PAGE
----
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REVEALED: The gizmo leaker Snowden used to smuggle out NSA files
You probably have one in your pocket
Whistleblower Edward Snowden apparently used a USB thumb-drive to smuggle out hundreds of top-secret documents before he blew the lid off the NSA's web-spying project PRISM. This is despite the Pentagon's clampdown on the gadgets.
Unnamed officials told the Los Angeles Times that they were well on the way to figuring out which sensitive files the ex-CIA technician obtained, and which servers he swiped them from. Snowden left Hawaii, where he was working for a defence contractor, with four laptops that “enabled him to gain access to some of the US government’s most highly-classified secrets”, The Guardian added.
Only a small proportion of this confidential information has made its way into the public domain: the tiny cache includes four slides of a 41-page top-secret presentation about PRISM, and the low down on another classified programme called Boundless Informant, which produces a worldwide "heat map" of data gathered by the NSA.
Computer usage at the National Security Agency is tightly controlled. But Snowden was a systems administrator employed by contractor Booz Allan Hamilton to maintain the spooks' network, and thus had sufficient privileges to use flash drives as part of his job.
The chairman of the US House of Representative's select intelligence committee Mike Rogers (R-Michigan) said Snowden “attempted to go places that he was not authorised to go” on the NSA’s network and that a damage assessment was underway to determine whether any other data was lifted, The New York Times reported.
The Pentagon banned thumb drives after one was infected by the SillyFDC worm and plugged into a Windows-powered military computer, allowing the malware to spread across sensitive government networks in 2008. The ban was later rescinded.
However, the rules were once again tightened in December 2010 after American army intelligence analyst Bradley Manning used removable media to smuggle out confidential diplomatic and military reports: it is alleged he copied hundreds of thousands of files from SIPRNet, the US Department of Defense’s classified intranet, onto a writeable CD disguised as a disc of Lady Gaga music. Manning is on trial after denying his subsequent leaking of the data "aided the enemy", but pleaded guilty to ten charges of misusing and transmitting the information.
Restrictions were placed on portable storage technology across all the arms of the US military and intelligence community: Major General Richard Webber, commander of the US Air Force Network Operations, put out a memo ordering personnel to “immediately cease use of removable media on all systems, servers, and standalone machines residing on SIPRNET”.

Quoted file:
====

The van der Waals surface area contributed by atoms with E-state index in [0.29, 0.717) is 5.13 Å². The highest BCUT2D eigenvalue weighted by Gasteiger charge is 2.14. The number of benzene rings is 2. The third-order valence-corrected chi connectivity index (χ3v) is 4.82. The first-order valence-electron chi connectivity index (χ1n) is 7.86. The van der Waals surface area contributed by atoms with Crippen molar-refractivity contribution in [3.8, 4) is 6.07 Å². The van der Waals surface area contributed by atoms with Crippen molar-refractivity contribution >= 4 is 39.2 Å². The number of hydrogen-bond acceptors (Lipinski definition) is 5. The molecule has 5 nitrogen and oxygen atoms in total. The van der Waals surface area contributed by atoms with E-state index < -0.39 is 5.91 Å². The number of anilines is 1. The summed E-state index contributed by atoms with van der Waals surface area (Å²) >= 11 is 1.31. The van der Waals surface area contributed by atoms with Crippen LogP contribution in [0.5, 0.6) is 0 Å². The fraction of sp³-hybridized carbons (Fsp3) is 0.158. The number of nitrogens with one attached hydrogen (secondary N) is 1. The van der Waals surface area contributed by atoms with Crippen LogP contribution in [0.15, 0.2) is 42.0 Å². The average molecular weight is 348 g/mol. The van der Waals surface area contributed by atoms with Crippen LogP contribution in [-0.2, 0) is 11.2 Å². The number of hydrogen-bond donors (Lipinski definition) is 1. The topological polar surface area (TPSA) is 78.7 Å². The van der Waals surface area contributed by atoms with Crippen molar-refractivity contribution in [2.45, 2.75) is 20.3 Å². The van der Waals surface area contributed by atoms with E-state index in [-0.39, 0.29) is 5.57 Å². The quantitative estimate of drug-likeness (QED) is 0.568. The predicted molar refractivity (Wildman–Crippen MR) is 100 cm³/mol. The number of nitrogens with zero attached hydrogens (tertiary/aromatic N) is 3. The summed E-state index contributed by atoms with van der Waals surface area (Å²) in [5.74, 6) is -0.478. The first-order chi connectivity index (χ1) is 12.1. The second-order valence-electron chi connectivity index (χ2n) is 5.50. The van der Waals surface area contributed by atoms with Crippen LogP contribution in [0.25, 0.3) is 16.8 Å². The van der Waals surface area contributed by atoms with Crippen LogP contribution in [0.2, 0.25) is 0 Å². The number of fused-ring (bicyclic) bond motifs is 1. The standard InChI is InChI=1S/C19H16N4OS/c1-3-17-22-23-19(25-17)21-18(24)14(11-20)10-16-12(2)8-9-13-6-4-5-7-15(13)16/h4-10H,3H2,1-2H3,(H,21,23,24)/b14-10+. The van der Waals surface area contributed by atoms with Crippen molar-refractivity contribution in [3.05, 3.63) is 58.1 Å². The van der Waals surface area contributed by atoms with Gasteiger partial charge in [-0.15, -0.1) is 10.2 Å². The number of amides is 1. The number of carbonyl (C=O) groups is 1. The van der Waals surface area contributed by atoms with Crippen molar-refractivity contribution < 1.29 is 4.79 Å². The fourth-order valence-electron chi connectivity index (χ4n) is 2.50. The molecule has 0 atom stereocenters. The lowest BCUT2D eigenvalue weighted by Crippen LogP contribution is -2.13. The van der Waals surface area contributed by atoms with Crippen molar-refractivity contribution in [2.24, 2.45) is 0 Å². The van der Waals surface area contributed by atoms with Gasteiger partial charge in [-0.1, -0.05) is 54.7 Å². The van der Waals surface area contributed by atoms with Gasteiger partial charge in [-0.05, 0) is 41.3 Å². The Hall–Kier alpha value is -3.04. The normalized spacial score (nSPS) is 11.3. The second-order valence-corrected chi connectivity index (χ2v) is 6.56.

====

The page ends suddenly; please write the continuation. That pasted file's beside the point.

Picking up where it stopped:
But such blanket bans have been hard to maintain in practice. The NSA uses auditing software that records every keystroke and other computer activities, but Snowden evidently found a way around these watchdogs.
Staff wandering off with critical data is not just a problem for US military chiefs and spymasters: just a few months ago another sysadmin, this time working for a Swiss intelligence service, was implicated in a similar though far less high-profile database breach.
Chief exec of security tools firm Cyber-Ark Udi Mokady commented: “There is an important lesson to be learnt here on the vast power entrusted to employees and the potential damage that can ensue if these internal privileges are misused. Regardless of whether or not you agree with Snowden’s actions and his political motivations, organisations should not lose sight of the fundamental truth that he was exposed to this highly sensitive information via the internal privileged credentials that he was privy to.
"There’s almost an unfortunate sense of déjà vu here as well, as just six months previously, intelligence agencies in the US and UK were warned that secret information on counter-terrorism shared by foreign governments may have been compromised and stolen by a senior IT technician for Switzerland's intelligence service."
Eric Chiu, president of cloud control firm HyTrust, added: “Systems administrators in particular, although low level, typically have the highest access to systems and data, given they manage those systems. Without implementing adequate role-based access controls based on least-privileged access, companies and organisations are granting god-like access to their systems administrators. And cloud and virtual infrastructure make the insider problem worse since administrators can access any virtual machine to potentially copy and steal sensitive data or potentially destroy the virtual data centre in the push of a button.” ®